Black actors make Emmys history with the most wins in a single year
The 72nd Emmy Awards were defined by Black excellence.
In addition to historic individual victories for “Watchmen” actress Regina King and “Euphoria” star Zendaya, several of 2020’s Black winners collectively broke the record for the most acting Emmys won in major categories by Black performers in a single year.
Sunday night’s champions included Uzo Aduba, who won supporting actress in a limited series for her portrayal of trailblazing politician Shirley Chisholm in “Mrs. America”; Yahya Abdul-Mateen II, who won supporting actor in a limited series for his performance as the omniscient Doctor Manhattan in “Watchmen”; Eddie Murphy, who won guest actor in a comedy series for hosting “Saturday Night Live”; and Maya Rudolph, who won guest actress in a comedy series for portraying vice presidential nominee Kamala Harris on “Saturday Night Live.”
“‘Watchmen’ was a story about trauma,” Adbul-Mateen said Sunday in a powerful speech. “It was a story about the lasting scars of ... white domestic terrorism.... It was a story about police corruption and brutality. But in the midst of it all, it was also a story about a god who came down to earth to reciprocate to a Black woman all the love that she deserved.
“He’d offer her sacrifices, support, passion, potential. And he did all that in the body of a Black man, and I’m so proud that I was able to walk into those shoes. So I dedicate this award to all the Black women in my life — the people who believed in me first ... this one is for you. Thank you.”
Read the powerful full acceptance speech from “Watchmen” star Yahya Abdul-Mateen II, who won the Emmy for supporting actor in a limited series.
At 24, Zendaya became the youngest performer ever to win lead actress in a drama series for her harrowing turn as Rue in “Euphoria.” And King tied screen icon Alfre Woodard for the most Emmys won by a Black performer with her lead actress in a limited series victory for her performance as Angela Abar in “Watchmen.”
“There is hope in the young people out there,” Zendaya said while accepting her award. “And I just want to say to all my peers out there doing the work in the streets — I see you. I admire you. I thank you, and yeah, thank you so, so much. This is — whoa.”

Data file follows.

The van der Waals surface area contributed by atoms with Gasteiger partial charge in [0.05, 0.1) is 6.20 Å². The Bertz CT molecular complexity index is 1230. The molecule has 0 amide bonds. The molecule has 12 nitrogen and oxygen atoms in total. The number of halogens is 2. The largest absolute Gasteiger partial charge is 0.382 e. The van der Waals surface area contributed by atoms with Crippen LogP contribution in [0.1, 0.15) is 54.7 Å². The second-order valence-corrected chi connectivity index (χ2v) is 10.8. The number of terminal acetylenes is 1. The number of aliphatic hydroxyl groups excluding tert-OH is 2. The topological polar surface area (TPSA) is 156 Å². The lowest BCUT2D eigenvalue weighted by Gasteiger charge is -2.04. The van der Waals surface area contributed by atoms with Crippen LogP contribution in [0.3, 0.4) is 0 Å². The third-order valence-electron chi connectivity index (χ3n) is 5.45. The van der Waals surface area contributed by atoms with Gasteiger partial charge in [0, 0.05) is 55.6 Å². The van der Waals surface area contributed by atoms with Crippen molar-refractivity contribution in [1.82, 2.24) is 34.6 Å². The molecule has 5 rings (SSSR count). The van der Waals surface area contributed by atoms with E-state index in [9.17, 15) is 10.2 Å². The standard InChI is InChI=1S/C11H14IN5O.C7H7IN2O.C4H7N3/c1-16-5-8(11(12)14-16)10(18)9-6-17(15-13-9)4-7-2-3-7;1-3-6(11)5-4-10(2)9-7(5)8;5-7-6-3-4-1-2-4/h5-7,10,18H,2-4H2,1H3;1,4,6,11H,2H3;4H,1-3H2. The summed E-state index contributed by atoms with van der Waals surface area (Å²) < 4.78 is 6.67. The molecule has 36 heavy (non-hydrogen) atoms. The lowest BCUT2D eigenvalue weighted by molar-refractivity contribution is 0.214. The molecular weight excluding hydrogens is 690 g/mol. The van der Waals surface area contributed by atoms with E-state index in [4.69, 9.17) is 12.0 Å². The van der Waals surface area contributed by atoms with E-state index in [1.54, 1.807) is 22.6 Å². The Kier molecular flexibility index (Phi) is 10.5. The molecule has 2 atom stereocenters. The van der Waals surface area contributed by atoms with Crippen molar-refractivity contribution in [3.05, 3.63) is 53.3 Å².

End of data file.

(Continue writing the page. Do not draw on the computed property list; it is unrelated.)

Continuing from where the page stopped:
Zendaya spoke to the press after her Emmy win for “Euphoria.” She’s the youngest ever winner for lead drama actress.
At last week’s Creative Arts Emmy Awards, Rudolph won a second Emmy for her voiceover work in Netflix’s “Big Mouth,” while RuPaul triumphed once again as reality host of “RuPaul’s Drag Race.”
And even more history was made when Ron Cephas Jones and Jasmine Cephas Jones became the first-ever father-daughter Emmy winners for their respective turns in NBC’s “This Is Us” and Quibi’s “#FreeRayshawn” — which also scored a win for actor Laurence Fishburne.
Regina King, who won the 2020 Emmy Award for lead actress in a limited series for her performance in HBO’s “Watchmen,” now has four acting Emmys.
Together, King, Zendaya, Aduba, Abdul-Mateen, Murphy, Rudolph and Ron Cephas Jones’ seven victories top the previous record of six for the most Emmys won by Black performers in the coveted drama, comedy and limited series brackets.
“This is so freakin’ weird,” King said in her speech. “I truly love being a thespian ... [‘Watchmen’ creator] Damon Lindelof, I love you, brother.... Thank you for choosing all of us to join this journey as you stepped outside of your comfort zone and led us on a journey where we could bring art to truth, to power.”
Times staff writers Julissa James and Diego Medrano contributed to this report.
At Sunday’s Emmys, Ruth Bader Ginsburg and Breonna Taylor were remembered. Winners encouraged viewers to vote. And essential workers grounded the show.
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